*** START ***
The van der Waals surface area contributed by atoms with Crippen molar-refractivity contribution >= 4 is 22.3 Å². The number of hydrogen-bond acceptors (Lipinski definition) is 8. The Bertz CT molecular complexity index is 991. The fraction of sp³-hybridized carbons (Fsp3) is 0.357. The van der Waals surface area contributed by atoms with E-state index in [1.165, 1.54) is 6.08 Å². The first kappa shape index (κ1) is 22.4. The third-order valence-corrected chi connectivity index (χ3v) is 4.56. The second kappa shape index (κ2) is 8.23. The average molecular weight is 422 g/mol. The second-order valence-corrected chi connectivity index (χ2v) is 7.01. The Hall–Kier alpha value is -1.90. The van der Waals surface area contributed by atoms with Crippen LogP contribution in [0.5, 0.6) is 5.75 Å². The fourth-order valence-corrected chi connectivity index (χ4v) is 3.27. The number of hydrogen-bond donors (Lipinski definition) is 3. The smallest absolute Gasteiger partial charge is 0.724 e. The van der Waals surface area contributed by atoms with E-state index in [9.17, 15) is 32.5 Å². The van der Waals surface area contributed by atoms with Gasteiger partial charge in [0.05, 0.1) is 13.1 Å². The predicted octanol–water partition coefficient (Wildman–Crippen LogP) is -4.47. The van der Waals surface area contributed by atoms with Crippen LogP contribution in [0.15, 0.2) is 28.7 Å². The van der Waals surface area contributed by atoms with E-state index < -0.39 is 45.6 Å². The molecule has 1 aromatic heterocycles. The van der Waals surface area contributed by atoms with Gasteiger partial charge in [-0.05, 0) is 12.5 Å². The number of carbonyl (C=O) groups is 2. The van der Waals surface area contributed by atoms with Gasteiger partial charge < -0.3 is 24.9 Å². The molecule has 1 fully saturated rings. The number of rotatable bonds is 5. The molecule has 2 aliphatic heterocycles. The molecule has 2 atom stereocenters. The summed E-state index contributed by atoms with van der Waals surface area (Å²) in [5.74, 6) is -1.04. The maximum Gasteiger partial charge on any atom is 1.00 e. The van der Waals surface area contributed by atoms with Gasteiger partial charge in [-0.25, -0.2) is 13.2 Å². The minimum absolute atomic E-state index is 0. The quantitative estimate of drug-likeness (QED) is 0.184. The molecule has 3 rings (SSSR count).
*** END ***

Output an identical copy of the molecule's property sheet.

The van der Waals surface area contributed by atoms with Crippen molar-refractivity contribution >= 4 is 22.3 Å². The number of hydrogen-bond acceptors (Lipinski definition) is 8. The Bertz CT molecular complexity index is 991. The fraction of sp³-hybridized carbons (Fsp3) is 0.357. The van der Waals surface area contributed by atoms with E-state index in [1.165, 1.54) is 6.08 Å². The first kappa shape index (κ1) is 22.4. The third-order valence-corrected chi connectivity index (χ3v) is 4.56. The second kappa shape index (κ2) is 8.23. The average molecular weight is 422 g/mol. The second-order valence-corrected chi connectivity index (χ2v) is 7.01. The Hall–Kier alpha value is -1.90. The van der Waals surface area contributed by atoms with Crippen LogP contribution in [0.5, 0.6) is 5.75 Å². The fourth-order valence-corrected chi connectivity index (χ4v) is 3.27. The number of hydrogen-bond donors (Lipinski definition) is 3. The smallest absolute Gasteiger partial charge is 0.724 e. The van der Waals surface area contributed by atoms with E-state index in [9.17, 15) is 32.5 Å². The van der Waals surface area contributed by atoms with Gasteiger partial charge in [0.05, 0.1) is 13.1 Å². The predicted octanol–water partition coefficient (Wildman–Crippen LogP) is -4.47. The van der Waals surface area contributed by atoms with Crippen LogP contribution in [0.15, 0.2) is 28.7 Å². The van der Waals surface area contributed by atoms with E-state index < -0.39 is 45.6 Å². The molecule has 1 aromatic heterocycles. The van der Waals surface area contributed by atoms with Gasteiger partial charge in [-0.05, 0) is 12.5 Å². The number of carbonyl (C=O) groups is 2. The van der Waals surface area contributed by atoms with Gasteiger partial charge < -0.3 is 24.9 Å². The molecule has 1 fully saturated rings. The number of rotatable bonds is 5. The molecule has 2 aliphatic heterocycles. The molecule has 2 atom stereocenters. The summed E-state index contributed by atoms with van der Waals surface area (Å²) in [5.74, 6) is -1.04. The maximum Gasteiger partial charge on any atom is 1.00 e. The van der Waals surface area contributed by atoms with Gasteiger partial charge in [-0.25, -0.2) is 13.2 Å². The minimum absolute atomic E-state index is 0. The quantitative estimate of drug-likeness (QED) is 0.184. The molecule has 3 rings (SSSR count).